–Rabbi Michael Lerner    rabbilerner.tikkun@gmail.com

The words of a refugee

You’ are 29 years old with a wife, two children and a job. You have enough money, and can afford a few nice things, and you live in a small house in the city.

Suddenly the political situation in your country changes and a few months later soldiers are gathered in front of your house. And in front of your neighbours’ houses.

They say that if you don’t fight for them, they will shoot you.
Your neighbour refuses.

One shot. That’s it.

You overhear one of the soldiers telling your wife to spread her legs.
Somehow you get rid of the soldiers and spend the night deep in thought.

Suddenly you hear an explosion. Your house no longer has a living room.

You run outside and see that the whole street is destroyed.

Nothing is left standing.

You take your family back into the house, and then you run to your parents’ house.

It is no longer there. Nor are your parents.

You look around and find an arm with your Mother’s ring on its finger. You can’t find any other sign of your parents.

You look around and find an arm with your Mother’s ring on its finger. You can’t find any other sign of your parents.


“But asylum seekers have so many luxury goods! Smartphones, and designer clothes!”


You immediately forget it. You rush home, and tell your wife to get the children dressed. You grab a small bag, because anything bigger will be impossible to carry for a long time, and in it you pack essentials. Only 2 pieces of clothing each can fit in the bag.

What do you take?

You will probably never see your home country again.
Not your family, not your neighbours, your workmates…

But how can you stay in contact?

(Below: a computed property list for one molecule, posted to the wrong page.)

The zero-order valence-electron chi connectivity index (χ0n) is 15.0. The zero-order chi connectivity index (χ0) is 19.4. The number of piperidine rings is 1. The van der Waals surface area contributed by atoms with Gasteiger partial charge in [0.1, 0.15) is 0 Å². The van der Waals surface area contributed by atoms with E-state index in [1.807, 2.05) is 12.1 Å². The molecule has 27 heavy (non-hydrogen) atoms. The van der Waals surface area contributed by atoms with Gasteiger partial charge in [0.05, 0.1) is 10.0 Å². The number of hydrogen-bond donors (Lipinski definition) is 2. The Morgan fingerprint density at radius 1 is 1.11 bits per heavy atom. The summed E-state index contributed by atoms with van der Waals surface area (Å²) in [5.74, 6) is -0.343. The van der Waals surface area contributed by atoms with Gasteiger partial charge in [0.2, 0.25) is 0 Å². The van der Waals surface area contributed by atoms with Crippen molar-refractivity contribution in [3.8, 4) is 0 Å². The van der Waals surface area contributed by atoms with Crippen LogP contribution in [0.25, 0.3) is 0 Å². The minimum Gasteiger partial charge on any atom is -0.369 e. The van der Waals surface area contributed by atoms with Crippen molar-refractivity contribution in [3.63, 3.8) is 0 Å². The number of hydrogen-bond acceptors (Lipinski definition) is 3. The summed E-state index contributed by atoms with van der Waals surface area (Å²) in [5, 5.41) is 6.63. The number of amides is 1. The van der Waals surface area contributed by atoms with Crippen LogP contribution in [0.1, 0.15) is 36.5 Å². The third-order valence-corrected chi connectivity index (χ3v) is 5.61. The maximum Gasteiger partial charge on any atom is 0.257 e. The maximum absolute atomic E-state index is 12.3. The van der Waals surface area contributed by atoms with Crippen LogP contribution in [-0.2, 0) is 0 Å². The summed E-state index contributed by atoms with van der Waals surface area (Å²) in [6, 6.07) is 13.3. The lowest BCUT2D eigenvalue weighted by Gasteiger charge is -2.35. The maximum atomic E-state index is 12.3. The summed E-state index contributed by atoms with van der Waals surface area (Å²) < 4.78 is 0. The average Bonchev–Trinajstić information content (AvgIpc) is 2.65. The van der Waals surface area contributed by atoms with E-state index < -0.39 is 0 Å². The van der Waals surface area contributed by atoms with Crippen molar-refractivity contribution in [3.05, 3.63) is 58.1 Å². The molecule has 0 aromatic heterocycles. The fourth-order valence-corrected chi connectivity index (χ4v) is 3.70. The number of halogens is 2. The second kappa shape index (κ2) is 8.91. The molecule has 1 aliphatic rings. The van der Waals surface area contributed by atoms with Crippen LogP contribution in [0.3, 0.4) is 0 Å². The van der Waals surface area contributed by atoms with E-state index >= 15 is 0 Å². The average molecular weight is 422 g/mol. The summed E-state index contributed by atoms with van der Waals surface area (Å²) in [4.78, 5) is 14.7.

You hastily throw your smartphone and the charger in the bag.

Along with the few clothes, some bread and your small daughters favourite teddy.


“They can easily afford to get away. They aren’t poor!”


Because you could see the emergency coming, you have already scraped all your money together.

You managed to save some money because of your well paid job.

The kind people smuggler in the neighbourhood charges 5,000 euros per person.

You have 15,000 euros. With a bit of luck, you’ll all be able to go. If not, you will have to let your wife go.

You love her and pray that you the smugglers will take you all.

By now you are totally wiped out and have nothing else. Just your family and the bag.

The journey to the border takes two weeks on foot.

You are hungry and for the last week have barely eaten. You are weak, as is your wife. But at least the children have enough.

They have cried for the whole 2 weeks.

Half the time you have to carry your younger daughter. She is only 21 months old.

A further 2 weeks and you arrive at the sea.

In the middle of the night you’re loaded onto a ship with other refugees.

You are lucky: your whole family can travel.

The ship is so full that it threatens to capsize. You pray that you don’t drown.

The people around you are crying and screaming.

A few small children have died of thirst.

The smugglers throw them overboard.